In a very recent decision, i.e. decision T 1251/08, the EPO Board of Appeal (BoA) has confirmed the EPO’s generally very careful practice toward interviews and phone consultations with the attorneys representing the parties.

In the case in question, the applicant had appealed the Examining Division’s refusal to grant a certain European patent. Soon enough, the BoA had arranged oral proceedings.

As is known, oral proceedings at the EPO amount to a full-fledged formal hearing involving a panel of at least 3 BoA members. At the end of the hearing the actual decision (grant of the patent, definitive refusal of the application, etc.) is announced orally by the BoA. Thus, oral proceedings before a BoA represent a crucial moment in the fate of any given case, be it an application refused by the Examining Division or an opposition decided upon by the Opposition Division.

In the above case, the applicant’s European patent attorney had filed certain claim requests in advance of the oral proceedings, and had then called the BoA rapporteur requesting a discussion on the allowability of any such claim requests. The attorney had then called the rapporteur again, who had indicated that none of the claim requests were allowable When asked about the reasons for this, the rapporteur had indicated that he could not discuss the reasons on the phone. The day before the oral proceedings the attorney had also filed new claim requests and had phoned the BoA to inform them about this.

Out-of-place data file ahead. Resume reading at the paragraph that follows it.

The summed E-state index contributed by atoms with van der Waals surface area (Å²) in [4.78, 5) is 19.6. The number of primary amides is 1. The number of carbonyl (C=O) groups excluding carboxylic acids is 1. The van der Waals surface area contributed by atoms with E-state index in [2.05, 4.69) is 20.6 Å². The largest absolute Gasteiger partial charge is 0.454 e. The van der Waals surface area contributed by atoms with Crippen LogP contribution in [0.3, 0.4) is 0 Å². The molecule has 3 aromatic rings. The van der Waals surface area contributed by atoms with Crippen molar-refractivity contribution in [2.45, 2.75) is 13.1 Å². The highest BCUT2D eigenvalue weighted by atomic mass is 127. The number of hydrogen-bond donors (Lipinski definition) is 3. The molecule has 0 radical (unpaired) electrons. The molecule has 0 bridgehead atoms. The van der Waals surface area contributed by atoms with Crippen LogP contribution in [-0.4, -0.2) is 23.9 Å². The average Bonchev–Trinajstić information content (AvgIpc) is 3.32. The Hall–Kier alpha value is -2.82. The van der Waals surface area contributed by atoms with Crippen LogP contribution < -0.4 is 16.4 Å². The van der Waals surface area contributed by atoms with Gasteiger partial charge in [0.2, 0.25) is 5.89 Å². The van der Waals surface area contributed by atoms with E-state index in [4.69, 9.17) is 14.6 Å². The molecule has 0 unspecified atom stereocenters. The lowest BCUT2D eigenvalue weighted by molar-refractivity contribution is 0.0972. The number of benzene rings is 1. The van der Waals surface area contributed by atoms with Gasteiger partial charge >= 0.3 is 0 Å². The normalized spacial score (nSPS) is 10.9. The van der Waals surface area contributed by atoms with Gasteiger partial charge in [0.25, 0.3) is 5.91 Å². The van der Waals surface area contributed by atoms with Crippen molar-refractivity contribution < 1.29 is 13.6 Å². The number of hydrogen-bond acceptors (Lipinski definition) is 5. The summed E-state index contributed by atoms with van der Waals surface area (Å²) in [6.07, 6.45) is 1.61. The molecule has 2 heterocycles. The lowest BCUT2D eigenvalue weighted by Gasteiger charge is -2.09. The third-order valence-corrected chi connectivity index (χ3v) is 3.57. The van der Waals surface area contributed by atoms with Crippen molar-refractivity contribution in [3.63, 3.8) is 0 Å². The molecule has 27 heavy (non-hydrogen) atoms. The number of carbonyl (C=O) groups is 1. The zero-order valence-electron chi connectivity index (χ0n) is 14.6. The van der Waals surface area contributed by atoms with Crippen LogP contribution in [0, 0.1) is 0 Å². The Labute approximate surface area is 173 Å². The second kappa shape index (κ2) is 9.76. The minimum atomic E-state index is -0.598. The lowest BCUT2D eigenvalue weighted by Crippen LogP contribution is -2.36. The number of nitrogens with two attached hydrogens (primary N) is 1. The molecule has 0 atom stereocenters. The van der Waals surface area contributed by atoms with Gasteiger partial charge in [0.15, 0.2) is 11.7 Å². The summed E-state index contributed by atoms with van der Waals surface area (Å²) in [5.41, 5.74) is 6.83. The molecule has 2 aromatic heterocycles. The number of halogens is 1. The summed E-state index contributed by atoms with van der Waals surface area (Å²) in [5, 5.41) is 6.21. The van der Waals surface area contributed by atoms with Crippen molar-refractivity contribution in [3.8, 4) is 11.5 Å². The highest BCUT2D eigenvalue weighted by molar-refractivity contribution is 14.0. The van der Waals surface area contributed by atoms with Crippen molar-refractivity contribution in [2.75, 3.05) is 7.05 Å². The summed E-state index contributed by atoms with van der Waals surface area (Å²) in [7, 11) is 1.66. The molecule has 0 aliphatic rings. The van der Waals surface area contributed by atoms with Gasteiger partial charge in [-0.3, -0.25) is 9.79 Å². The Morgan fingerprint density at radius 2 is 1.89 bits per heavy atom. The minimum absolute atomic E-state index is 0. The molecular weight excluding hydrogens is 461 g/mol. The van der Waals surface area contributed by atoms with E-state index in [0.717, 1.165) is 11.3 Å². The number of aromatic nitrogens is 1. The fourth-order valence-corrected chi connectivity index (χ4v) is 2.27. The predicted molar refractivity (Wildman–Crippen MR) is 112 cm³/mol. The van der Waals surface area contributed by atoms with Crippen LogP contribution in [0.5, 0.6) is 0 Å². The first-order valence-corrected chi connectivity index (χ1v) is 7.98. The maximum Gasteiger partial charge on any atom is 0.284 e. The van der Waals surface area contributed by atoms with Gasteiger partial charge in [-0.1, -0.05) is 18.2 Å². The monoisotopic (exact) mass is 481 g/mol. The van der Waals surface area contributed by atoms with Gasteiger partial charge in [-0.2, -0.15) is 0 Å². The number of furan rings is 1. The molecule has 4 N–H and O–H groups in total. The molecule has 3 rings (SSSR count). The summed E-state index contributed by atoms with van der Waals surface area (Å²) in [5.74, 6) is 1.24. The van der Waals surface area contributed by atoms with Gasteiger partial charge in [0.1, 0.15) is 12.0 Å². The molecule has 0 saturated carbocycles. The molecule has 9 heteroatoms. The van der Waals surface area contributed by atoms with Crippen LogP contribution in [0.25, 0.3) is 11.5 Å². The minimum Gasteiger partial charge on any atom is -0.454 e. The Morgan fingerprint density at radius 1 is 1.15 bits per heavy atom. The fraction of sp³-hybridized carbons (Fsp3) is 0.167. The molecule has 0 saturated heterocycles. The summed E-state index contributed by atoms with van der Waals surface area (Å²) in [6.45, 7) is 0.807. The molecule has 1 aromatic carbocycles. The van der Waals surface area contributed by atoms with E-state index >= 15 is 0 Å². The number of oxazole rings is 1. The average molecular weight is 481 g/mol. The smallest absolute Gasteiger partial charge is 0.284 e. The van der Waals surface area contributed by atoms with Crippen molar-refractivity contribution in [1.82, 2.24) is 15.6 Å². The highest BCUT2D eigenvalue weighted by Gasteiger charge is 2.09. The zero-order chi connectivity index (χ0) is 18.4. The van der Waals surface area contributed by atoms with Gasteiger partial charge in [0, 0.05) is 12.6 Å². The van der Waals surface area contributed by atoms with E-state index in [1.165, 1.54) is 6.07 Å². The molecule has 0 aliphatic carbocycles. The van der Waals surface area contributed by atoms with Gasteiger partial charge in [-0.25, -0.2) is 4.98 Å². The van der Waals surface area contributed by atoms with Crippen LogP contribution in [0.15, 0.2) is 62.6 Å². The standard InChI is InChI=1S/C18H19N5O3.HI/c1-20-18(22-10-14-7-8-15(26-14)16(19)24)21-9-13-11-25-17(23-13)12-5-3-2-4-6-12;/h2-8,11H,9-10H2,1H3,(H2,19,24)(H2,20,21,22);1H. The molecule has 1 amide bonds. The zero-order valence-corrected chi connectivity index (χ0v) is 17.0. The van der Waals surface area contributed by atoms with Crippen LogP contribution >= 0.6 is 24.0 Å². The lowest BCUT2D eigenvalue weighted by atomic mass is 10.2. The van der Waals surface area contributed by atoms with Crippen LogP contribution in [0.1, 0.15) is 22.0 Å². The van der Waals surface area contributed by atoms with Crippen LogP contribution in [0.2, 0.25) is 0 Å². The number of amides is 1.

In its decision, the BoA has commented on the use of phone calls and phone interviews in appeal proceedings. As a first point, the BoA indicates that, while the European Patent Convention (EPC) provides for an absolute right to oral proceedings, it does not provide for “the right to an interview”. As regards the duties of the rapporteur, it clarifies that on substantive matters the rapporteur can act on his own only when he or she is sure to be acting on behalf of the BoA, which in turn means that “the other members of the board have been informed and put in the position to give an informed opinion on the action to be taken.” In the BoA’s view, this can not happen if one BoA member discusses substantive issues with the attorney in the absence of the other members. This is the reason why the rapporteur refused to discuss substantive issues with the attorney on the phone prior to the oral proceedings.

On the other hand, in T1251/08 the BoA also mentions that the call from the attorney to anticipate the upcoming submission, on the very last day before the hearing, of new claim requests, was helpful to ensure that the BoA would see such submission in time. In its decision, the BoA appears to say, albeit implicitly, that this type call by the attorney is not only appropriate but also helpful.

The above very careful approach to phone calls and phone interviews is, in many ways, identical to the one adopted by the EPO first instance divisions (Search, Examination and Opposition Divisions). This approach is surely different from the very interview-friendly approach currently adopted by some of the other major PTOs. It is important to know and acknowledge this difference, as this avoids making any requests which may be perceived, by the EPO, as unnecessarily antagonistic and allows instead to take a position which is not only based on thorough knowledge of the law, but is also perceived as cooperative by the EPO, thereby increasing the chances of a positive outcome.

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